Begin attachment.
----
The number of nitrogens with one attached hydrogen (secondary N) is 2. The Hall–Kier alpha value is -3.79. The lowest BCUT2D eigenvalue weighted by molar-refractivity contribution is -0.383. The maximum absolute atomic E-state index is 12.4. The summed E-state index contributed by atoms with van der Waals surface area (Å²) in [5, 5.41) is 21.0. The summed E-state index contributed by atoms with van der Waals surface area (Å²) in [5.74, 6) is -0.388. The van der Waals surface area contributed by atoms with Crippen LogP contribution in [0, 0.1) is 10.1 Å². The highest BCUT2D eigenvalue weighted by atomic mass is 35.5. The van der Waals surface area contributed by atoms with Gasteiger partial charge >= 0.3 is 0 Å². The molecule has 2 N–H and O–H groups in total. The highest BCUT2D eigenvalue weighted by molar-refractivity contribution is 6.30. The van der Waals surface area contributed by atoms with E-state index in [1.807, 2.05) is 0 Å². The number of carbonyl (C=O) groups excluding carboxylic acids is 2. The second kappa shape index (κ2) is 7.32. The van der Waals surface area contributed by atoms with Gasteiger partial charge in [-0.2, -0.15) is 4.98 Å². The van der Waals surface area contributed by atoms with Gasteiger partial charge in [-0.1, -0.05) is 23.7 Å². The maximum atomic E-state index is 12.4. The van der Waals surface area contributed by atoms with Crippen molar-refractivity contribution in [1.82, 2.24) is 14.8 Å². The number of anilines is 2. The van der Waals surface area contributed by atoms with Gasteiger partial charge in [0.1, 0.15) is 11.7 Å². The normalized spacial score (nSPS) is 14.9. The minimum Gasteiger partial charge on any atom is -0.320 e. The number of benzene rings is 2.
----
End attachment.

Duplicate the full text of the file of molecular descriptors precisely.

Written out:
The number of nitrogens with one attached hydrogen (secondary N) is 2. The Hall–Kier alpha value is -3.79. The lowest BCUT2D eigenvalue weighted by molar-refractivity contribution is -0.383. The maximum absolute atomic E-state index is 12.4. The summed E-state index contributed by atoms with van der Waals surface area (Å²) in [5, 5.41) is 21.0. The summed E-state index contributed by atoms with van der Waals surface area (Å²) in [5.74, 6) is -0.388. The van der Waals surface area contributed by atoms with Crippen LogP contribution in [0, 0.1) is 10.1 Å². The highest BCUT2D eigenvalue weighted by atomic mass is 35.5. The van der Waals surface area contributed by atoms with Gasteiger partial charge >= 0.3 is 0 Å². The molecule has 2 N–H and O–H groups in total. The highest BCUT2D eigenvalue weighted by molar-refractivity contribution is 6.30. The van der Waals surface area contributed by atoms with E-state index in [1.807, 2.05) is 0 Å². The number of carbonyl (C=O) groups excluding carboxylic acids is 2. The second kappa shape index (κ2) is 7.32. The van der Waals surface area contributed by atoms with Gasteiger partial charge in [-0.2, -0.15) is 4.98 Å². The van der Waals surface area contributed by atoms with Gasteiger partial charge in [-0.1, -0.05) is 23.7 Å². The maximum atomic E-state index is 12.4. The van der Waals surface area contributed by atoms with Crippen molar-refractivity contribution in [1.82, 2.24) is 14.8 Å². The number of anilines is 2. The van der Waals surface area contributed by atoms with Gasteiger partial charge in [0.1, 0.15) is 11.7 Å². The normalized spacial score (nSPS) is 14.9. The minimum Gasteiger partial charge on any atom is -0.320 e. The number of benzene rings is 2.